Medical Treatments for Chronic Lymphocytic Leukemia
NYU Langone doctors can often effectively manage chronic lymphocytic leukemia (CLL) using a combination of medical therapies. The result can be remission, when the signs and symptoms of a disease disappear. This means that the amount of cancerous lymphocytes is reduced so significantly that these cells are no longer detectable in the blood and bone marrow.
Doctors cannot predict how long remission may last, but treatment is sometimes not needed again for many years. Because the condition is likely to return eventually, people with chronic lymphocytic leukemia require ongoing monitoring and care.
Our doctors make decisions about the type of therapy you should receive and how often you should receive it based on the genetic features of the cancer cells, which are identified in diagnostic tests. Typically, people with chronic lymphocytic leukemia are treated with a combination of therapies.
Chemotherapy, in which drugs are used to destroy cancer cells throughout the body, is usually given through a needle into a vein in an intravenous (IV) infusion or by mouth. Treatment schedules vary, but chemotherapy is often given several days a week for three or four weeks in a row. Several of these treatment cycles are usually needed, each followed by a break or rest period.
Some of the chemotherapy drugs traditionally used to treat chronic lymphocytic leukemia include fludarabine, cyclophosphamide, and dexamethasone. Newer medications, such as bendamustine, may also be an option.
Your doctor may recommend combining chemotherapy drugs with a targeted medication called rituximab, which is in a class of medications called monoclonal antibodies. These medications consist of antibodies or immune system proteins that are designed to attack the B lymphocytes, which are the type of cells that have transformed to chronic lymphocytic leukemia. They attach to proteins found on the surface of chronic lymphocytic leukemia cells, interfering with their ability to function. Because monoclonal antibodies target only cancer cells and not healthy tissue, they may cause fewer side effects than chemotherapy.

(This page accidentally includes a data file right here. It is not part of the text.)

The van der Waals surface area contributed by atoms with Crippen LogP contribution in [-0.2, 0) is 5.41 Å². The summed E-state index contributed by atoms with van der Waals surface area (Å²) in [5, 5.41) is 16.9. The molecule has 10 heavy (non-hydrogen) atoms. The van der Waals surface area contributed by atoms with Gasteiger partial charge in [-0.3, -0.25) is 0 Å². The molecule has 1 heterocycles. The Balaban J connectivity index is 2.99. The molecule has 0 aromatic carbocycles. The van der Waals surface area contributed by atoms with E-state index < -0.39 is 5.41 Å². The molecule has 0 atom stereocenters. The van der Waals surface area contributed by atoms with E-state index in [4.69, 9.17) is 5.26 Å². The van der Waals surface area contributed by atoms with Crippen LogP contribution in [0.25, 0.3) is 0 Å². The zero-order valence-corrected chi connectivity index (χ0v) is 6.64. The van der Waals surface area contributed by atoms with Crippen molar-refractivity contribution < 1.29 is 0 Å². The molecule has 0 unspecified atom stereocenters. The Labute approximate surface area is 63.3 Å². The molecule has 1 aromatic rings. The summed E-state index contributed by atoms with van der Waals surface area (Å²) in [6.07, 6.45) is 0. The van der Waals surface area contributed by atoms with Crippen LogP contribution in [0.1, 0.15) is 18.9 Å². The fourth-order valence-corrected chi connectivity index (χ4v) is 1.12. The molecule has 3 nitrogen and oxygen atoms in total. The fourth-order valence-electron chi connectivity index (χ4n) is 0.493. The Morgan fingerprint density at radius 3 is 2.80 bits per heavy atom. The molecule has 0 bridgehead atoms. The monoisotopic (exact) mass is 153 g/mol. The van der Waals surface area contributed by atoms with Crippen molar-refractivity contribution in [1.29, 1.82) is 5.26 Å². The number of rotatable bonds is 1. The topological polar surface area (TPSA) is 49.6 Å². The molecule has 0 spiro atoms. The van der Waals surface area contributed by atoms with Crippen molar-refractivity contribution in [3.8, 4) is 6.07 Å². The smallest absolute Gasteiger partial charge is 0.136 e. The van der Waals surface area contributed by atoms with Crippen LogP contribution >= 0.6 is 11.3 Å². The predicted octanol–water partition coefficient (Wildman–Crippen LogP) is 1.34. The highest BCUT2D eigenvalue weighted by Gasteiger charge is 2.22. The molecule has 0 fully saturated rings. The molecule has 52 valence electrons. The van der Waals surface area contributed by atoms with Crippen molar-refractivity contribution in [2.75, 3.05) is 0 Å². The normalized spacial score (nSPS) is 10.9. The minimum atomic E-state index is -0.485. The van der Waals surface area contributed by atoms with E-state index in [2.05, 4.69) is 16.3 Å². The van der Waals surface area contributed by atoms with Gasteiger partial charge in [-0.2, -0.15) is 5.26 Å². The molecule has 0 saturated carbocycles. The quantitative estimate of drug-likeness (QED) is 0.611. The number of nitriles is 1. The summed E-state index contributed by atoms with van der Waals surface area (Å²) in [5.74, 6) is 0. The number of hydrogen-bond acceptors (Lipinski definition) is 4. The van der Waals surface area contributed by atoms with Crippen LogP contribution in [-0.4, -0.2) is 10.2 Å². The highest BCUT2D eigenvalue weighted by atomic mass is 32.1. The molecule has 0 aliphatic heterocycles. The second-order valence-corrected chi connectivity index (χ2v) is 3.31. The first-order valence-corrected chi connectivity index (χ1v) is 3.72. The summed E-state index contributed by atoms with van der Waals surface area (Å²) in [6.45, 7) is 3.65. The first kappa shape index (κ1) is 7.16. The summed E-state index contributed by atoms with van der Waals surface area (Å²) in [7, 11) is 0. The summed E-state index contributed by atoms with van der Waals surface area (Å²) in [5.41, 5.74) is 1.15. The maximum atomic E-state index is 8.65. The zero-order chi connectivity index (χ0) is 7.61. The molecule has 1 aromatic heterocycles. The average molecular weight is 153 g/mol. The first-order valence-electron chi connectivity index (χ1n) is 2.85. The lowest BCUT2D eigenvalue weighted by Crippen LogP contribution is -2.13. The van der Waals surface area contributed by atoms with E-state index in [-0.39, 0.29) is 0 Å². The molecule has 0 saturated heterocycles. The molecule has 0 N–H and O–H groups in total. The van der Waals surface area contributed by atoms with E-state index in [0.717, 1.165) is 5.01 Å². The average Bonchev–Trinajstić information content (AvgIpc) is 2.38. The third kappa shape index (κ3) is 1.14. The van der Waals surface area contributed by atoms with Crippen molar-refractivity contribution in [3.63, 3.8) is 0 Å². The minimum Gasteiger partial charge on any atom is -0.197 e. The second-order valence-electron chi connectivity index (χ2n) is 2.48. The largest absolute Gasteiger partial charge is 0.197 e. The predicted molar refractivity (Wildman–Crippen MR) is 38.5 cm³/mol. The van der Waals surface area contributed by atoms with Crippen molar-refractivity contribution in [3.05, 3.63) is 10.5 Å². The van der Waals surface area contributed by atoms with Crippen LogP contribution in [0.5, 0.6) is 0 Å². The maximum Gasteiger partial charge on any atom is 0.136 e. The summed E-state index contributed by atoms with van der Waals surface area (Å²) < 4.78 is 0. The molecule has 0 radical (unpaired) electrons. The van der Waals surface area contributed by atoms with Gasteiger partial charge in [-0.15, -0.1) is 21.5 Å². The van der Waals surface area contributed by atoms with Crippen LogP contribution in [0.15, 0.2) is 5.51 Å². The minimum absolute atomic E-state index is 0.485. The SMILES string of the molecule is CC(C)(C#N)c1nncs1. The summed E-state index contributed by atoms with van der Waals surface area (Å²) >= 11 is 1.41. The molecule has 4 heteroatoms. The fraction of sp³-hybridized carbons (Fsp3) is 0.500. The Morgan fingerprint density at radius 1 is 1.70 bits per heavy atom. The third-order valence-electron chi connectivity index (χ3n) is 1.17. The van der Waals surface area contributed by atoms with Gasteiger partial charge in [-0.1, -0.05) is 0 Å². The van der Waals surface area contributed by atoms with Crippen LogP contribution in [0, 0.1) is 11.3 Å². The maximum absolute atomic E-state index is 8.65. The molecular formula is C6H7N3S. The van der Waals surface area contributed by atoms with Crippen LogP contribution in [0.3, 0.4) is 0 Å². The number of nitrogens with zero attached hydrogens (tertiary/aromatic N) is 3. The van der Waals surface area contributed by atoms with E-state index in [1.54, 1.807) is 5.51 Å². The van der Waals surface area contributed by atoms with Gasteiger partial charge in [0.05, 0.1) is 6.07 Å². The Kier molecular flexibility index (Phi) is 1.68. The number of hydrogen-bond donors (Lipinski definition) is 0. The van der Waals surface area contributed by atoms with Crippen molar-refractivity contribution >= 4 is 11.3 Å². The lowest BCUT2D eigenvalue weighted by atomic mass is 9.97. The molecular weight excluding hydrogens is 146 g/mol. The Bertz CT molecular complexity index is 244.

Rituximab is usually given through an IV and often combined with chemotherapy, although it may be used alone when chronic lymphocytic leukemia does not respond to or returns after combination therapy. Recently, two other monoclonal antibodies have been shown to work even after rituximab has failed. They are ofatumimab and obinutuzimab.
Idelalisib is another targeted therapy that your doctor may prescribe with rituximab if the cancer does not respond to or comes back after other therapy. Idelalisib blocks an enzyme found in chronic lymphocytic leukemia cells that is responsible for the cells’ division and growth. Another medication that may be used is ibrutinib, which blocks a different enzyme necessary for chronic lymphocytic cells to survive. Both of these medications are taken as pills, and while new, they may offer people with chronic lymphocytic leukemia additional therapeutic options.
Immunomodulating medications affect how the immune system functions, making it difficult for chronic lymphocytic leukemia cells to survive, reproduce, or cause symptoms. These medicines, which include lenalidomide and thalidomide, are often taken by mouth daily for several weeks, followed by a week-long break to let the body rest.
Side effects of medications used to treat chronic lymphocytic leukemia may include nausea, vomiting, diarrhea, mouth sores, headache, fever, or stomach pain. If you experience these side effects, our doctors can adjust the dosing of these medications, prescribe others, or refer you to our integrative health services, where specialists can help you to manage the side effects of treatment.
Doctors at NYU Langone are evaluating new medications for the treatment of chronic lymphocytic leukemia in clinical trials—studies that test the effectiveness of new therapies. Because these studies are designed to answer specific research questions, they may not provide appropriate treatment options for every person. Your doctor can discuss with you whether you are a candidate for a trial and how to enroll in one.
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